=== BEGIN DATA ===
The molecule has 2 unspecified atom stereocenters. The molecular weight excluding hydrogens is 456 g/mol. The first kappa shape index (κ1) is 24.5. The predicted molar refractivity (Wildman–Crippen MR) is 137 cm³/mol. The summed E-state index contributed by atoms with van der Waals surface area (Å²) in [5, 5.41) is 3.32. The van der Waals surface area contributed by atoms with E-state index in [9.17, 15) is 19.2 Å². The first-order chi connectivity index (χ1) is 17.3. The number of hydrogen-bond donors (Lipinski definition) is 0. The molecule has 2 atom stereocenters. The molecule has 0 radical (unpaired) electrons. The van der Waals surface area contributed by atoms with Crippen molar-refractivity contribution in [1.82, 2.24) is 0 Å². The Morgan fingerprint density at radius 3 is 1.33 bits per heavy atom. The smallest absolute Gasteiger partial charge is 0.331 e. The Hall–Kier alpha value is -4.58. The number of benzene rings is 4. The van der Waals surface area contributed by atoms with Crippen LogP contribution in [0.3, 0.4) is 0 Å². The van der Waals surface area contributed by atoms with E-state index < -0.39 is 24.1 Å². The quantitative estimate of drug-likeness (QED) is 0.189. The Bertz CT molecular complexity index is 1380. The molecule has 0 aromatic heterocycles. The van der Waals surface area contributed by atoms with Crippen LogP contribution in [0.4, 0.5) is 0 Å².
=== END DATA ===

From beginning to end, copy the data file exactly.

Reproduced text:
The molecule has 2 unspecified atom stereocenters. The molecular weight excluding hydrogens is 456 g/mol. The first kappa shape index (κ1) is 24.5. The predicted molar refractivity (Wildman–Crippen MR) is 137 cm³/mol. The summed E-state index contributed by atoms with van der Waals surface area (Å²) in [5, 5.41) is 3.32. The van der Waals surface area contributed by atoms with E-state index in [9.17, 15) is 19.2 Å². The first-order chi connectivity index (χ1) is 17.3. The number of hydrogen-bond donors (Lipinski definition) is 0. The molecule has 2 atom stereocenters. The molecule has 0 radical (unpaired) electrons. The van der Waals surface area contributed by atoms with Crippen molar-refractivity contribution in [1.82, 2.24) is 0 Å². The Morgan fingerprint density at radius 3 is 1.33 bits per heavy atom. The smallest absolute Gasteiger partial charge is 0.331 e. The Hall–Kier alpha value is -4.58. The number of benzene rings is 4. The van der Waals surface area contributed by atoms with Crippen LogP contribution in [0.3, 0.4) is 0 Å². The van der Waals surface area contributed by atoms with E-state index < -0.39 is 24.1 Å². The quantitative estimate of drug-likeness (QED) is 0.189. The Bertz CT molecular complexity index is 1380. The molecule has 0 aromatic heterocycles. The van der Waals surface area contributed by atoms with Crippen LogP contribution in [0.4, 0.5) is 0 Å².